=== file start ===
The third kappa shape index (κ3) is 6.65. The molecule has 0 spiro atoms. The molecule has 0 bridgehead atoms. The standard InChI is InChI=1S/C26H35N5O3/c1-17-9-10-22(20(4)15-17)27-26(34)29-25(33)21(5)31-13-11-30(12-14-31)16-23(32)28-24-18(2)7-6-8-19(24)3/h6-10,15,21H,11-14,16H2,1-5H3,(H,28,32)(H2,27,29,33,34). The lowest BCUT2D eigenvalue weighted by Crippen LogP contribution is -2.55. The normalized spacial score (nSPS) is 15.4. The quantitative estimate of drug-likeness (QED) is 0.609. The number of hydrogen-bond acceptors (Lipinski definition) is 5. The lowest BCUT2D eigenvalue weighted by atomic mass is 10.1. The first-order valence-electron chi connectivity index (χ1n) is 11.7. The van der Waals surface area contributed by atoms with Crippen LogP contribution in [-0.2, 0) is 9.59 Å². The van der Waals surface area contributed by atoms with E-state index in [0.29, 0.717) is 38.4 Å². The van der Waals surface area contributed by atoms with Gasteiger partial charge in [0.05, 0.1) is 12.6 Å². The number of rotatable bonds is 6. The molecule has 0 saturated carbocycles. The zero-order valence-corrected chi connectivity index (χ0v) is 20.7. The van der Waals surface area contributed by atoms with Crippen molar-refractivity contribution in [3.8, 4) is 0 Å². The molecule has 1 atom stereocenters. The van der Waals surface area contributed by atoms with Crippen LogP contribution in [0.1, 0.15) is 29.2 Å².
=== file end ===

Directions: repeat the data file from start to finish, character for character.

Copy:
The third kappa shape index (κ3) is 6.65. The molecule has 0 spiro atoms. The molecule has 0 bridgehead atoms. The standard InChI is InChI=1S/C26H35N5O3/c1-17-9-10-22(20(4)15-17)27-26(34)29-25(33)21(5)31-13-11-30(12-14-31)16-23(32)28-24-18(2)7-6-8-19(24)3/h6-10,15,21H,11-14,16H2,1-5H3,(H,28,32)(H2,27,29,33,34). The lowest BCUT2D eigenvalue weighted by Crippen LogP contribution is -2.55. The normalized spacial score (nSPS) is 15.4. The quantitative estimate of drug-likeness (QED) is 0.609. The number of hydrogen-bond acceptors (Lipinski definition) is 5. The lowest BCUT2D eigenvalue weighted by atomic mass is 10.1. The first-order valence-electron chi connectivity index (χ1n) is 11.7. The van der Waals surface area contributed by atoms with Crippen LogP contribution in [-0.2, 0) is 9.59 Å². The van der Waals surface area contributed by atoms with E-state index in [0.29, 0.717) is 38.4 Å². The van der Waals surface area contributed by atoms with Gasteiger partial charge in [0.05, 0.1) is 12.6 Å². The number of rotatable bonds is 6. The molecule has 0 saturated carbocycles. The zero-order valence-corrected chi connectivity index (χ0v) is 20.7. The van der Waals surface area contributed by atoms with Crippen molar-refractivity contribution in [3.8, 4) is 0 Å². The molecule has 1 atom stereocenters. The van der Waals surface area contributed by atoms with Crippen LogP contribution in [0.1, 0.15) is 29.2 Å².